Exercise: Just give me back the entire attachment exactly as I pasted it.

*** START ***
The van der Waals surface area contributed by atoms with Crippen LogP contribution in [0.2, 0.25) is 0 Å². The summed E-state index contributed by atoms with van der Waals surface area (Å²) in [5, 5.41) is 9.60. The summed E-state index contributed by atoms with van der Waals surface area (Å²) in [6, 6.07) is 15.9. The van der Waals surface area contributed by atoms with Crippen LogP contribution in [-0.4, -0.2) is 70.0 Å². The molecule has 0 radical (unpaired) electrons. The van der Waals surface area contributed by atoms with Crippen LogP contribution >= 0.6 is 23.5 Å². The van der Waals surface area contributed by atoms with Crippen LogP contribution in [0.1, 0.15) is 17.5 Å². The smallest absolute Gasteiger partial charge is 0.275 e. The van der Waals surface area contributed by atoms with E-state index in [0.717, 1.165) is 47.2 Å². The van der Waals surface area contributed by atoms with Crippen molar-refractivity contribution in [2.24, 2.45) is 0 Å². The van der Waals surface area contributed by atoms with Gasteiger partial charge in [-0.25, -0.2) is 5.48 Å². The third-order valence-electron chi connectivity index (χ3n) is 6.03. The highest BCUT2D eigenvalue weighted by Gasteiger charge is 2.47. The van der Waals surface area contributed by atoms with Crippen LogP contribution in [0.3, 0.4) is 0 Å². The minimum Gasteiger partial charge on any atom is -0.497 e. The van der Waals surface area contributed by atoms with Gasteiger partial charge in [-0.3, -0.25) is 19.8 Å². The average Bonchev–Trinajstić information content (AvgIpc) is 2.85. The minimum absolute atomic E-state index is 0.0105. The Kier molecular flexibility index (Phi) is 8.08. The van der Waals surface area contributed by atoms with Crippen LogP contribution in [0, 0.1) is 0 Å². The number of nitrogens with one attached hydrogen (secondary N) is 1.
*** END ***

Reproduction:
The van der Waals surface area contributed by atoms with Crippen LogP contribution in [0.2, 0.25) is 0 Å². The summed E-state index contributed by atoms with van der Waals surface area (Å²) in [5, 5.41) is 9.60. The summed E-state index contributed by atoms with van der Waals surface area (Å²) in [6, 6.07) is 15.9. The van der Waals surface area contributed by atoms with Crippen LogP contribution in [-0.4, -0.2) is 70.0 Å². The molecule has 0 radical (unpaired) electrons. The van der Waals surface area contributed by atoms with Crippen LogP contribution >= 0.6 is 23.5 Å². The van der Waals surface area contributed by atoms with Crippen LogP contribution in [0.1, 0.15) is 17.5 Å². The smallest absolute Gasteiger partial charge is 0.275 e. The van der Waals surface area contributed by atoms with E-state index in [0.717, 1.165) is 47.2 Å². The van der Waals surface area contributed by atoms with Crippen molar-refractivity contribution in [2.24, 2.45) is 0 Å². The van der Waals surface area contributed by atoms with Gasteiger partial charge in [-0.25, -0.2) is 5.48 Å². The third-order valence-electron chi connectivity index (χ3n) is 6.03. The highest BCUT2D eigenvalue weighted by Gasteiger charge is 2.47. The van der Waals surface area contributed by atoms with Crippen LogP contribution in [0.3, 0.4) is 0 Å². The minimum Gasteiger partial charge on any atom is -0.497 e. The van der Waals surface area contributed by atoms with Gasteiger partial charge in [-0.3, -0.25) is 19.8 Å². The average Bonchev–Trinajstić information content (AvgIpc) is 2.85. The minimum absolute atomic E-state index is 0.0105. The Kier molecular flexibility index (Phi) is 8.08. The van der Waals surface area contributed by atoms with Crippen LogP contribution in [0, 0.1) is 0 Å². The number of nitrogens with one attached hydrogen (secondary N) is 1.